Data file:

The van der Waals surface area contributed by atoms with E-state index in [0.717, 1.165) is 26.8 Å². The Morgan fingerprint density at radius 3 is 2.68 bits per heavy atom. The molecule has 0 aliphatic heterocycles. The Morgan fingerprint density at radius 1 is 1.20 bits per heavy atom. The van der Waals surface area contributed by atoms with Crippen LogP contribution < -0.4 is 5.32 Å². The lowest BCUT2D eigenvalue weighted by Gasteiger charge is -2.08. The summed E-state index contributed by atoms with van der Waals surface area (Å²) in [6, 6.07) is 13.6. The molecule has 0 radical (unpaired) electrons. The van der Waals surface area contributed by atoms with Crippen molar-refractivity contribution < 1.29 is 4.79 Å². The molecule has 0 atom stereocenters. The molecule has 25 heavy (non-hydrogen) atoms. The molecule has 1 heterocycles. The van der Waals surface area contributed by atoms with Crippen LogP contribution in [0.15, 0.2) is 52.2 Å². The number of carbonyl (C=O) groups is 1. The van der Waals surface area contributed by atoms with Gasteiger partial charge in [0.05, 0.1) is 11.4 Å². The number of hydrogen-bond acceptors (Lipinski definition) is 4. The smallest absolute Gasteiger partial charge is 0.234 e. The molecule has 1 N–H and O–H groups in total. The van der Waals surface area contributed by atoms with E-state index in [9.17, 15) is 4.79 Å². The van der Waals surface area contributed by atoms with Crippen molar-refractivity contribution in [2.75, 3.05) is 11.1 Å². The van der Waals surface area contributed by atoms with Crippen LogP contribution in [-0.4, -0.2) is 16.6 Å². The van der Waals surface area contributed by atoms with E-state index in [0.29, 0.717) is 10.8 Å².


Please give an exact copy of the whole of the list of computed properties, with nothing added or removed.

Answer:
The van der Waals surface area contributed by atoms with E-state index in [0.717, 1.165) is 26.8 Å². The Morgan fingerprint density at radius 3 is 2.68 bits per heavy atom. The molecule has 0 aliphatic heterocycles. The Morgan fingerprint density at radius 1 is 1.20 bits per heavy atom. The van der Waals surface area contributed by atoms with Crippen LogP contribution < -0.4 is 5.32 Å². The lowest BCUT2D eigenvalue weighted by Gasteiger charge is -2.08. The summed E-state index contributed by atoms with van der Waals surface area (Å²) in [6, 6.07) is 13.6. The molecule has 0 radical (unpaired) electrons. The van der Waals surface area contributed by atoms with Crippen molar-refractivity contribution < 1.29 is 4.79 Å². The molecule has 0 atom stereocenters. The molecule has 25 heavy (non-hydrogen) atoms. The molecule has 1 heterocycles. The van der Waals surface area contributed by atoms with Crippen LogP contribution in [0.15, 0.2) is 52.2 Å². The number of carbonyl (C=O) groups is 1. The van der Waals surface area contributed by atoms with Gasteiger partial charge in [0.05, 0.1) is 11.4 Å². The number of hydrogen-bond acceptors (Lipinski definition) is 4. The smallest absolute Gasteiger partial charge is 0.234 e. The molecule has 1 N–H and O–H groups in total. The van der Waals surface area contributed by atoms with E-state index in [9.17, 15) is 4.79 Å². The van der Waals surface area contributed by atoms with Crippen molar-refractivity contribution in [2.75, 3.05) is 11.1 Å². The van der Waals surface area contributed by atoms with Crippen LogP contribution in [-0.4, -0.2) is 16.6 Å². The van der Waals surface area contributed by atoms with E-state index in [0.29, 0.717) is 10.8 Å².